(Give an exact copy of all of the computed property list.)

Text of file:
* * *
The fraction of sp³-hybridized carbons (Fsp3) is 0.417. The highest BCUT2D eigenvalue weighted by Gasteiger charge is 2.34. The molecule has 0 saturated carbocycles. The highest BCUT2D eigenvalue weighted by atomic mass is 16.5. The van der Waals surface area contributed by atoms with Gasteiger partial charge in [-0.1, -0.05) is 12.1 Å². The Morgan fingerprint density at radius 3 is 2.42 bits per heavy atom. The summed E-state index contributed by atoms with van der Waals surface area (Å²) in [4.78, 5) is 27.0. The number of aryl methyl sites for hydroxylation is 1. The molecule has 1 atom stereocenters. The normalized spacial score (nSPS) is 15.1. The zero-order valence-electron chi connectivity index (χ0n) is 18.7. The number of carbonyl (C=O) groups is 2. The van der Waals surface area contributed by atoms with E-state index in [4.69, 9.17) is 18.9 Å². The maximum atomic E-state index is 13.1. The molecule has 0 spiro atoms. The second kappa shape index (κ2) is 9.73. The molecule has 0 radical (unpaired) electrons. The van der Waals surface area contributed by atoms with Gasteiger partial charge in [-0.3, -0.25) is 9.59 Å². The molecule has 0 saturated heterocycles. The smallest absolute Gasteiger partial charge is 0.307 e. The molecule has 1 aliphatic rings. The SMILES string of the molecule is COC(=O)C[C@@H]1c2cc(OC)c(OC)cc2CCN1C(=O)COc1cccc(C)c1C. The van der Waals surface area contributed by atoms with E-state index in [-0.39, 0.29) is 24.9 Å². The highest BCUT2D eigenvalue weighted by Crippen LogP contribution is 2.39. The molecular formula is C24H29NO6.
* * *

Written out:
The fraction of sp³-hybridized carbons (Fsp3) is 0.417. The highest BCUT2D eigenvalue weighted by Gasteiger charge is 2.34. The molecule has 0 saturated carbocycles. The highest BCUT2D eigenvalue weighted by atomic mass is 16.5. The van der Waals surface area contributed by atoms with Gasteiger partial charge in [-0.1, -0.05) is 12.1 Å². The Morgan fingerprint density at radius 3 is 2.42 bits per heavy atom. The summed E-state index contributed by atoms with van der Waals surface area (Å²) in [4.78, 5) is 27.0. The number of aryl methyl sites for hydroxylation is 1. The molecule has 1 atom stereocenters. The normalized spacial score (nSPS) is 15.1. The zero-order valence-electron chi connectivity index (χ0n) is 18.7. The number of carbonyl (C=O) groups is 2. The van der Waals surface area contributed by atoms with E-state index in [4.69, 9.17) is 18.9 Å². The maximum atomic E-state index is 13.1. The molecule has 0 spiro atoms. The second kappa shape index (κ2) is 9.73. The molecule has 0 radical (unpaired) electrons. The van der Waals surface area contributed by atoms with Gasteiger partial charge in [-0.3, -0.25) is 9.59 Å². The molecule has 0 saturated heterocycles. The smallest absolute Gasteiger partial charge is 0.307 e. The molecule has 1 aliphatic rings. The SMILES string of the molecule is COC(=O)C[C@@H]1c2cc(OC)c(OC)cc2CCN1C(=O)COc1cccc(C)c1C. The van der Waals surface area contributed by atoms with E-state index in [-0.39, 0.29) is 24.9 Å². The highest BCUT2D eigenvalue weighted by Crippen LogP contribution is 2.39. The molecular formula is C24H29NO6.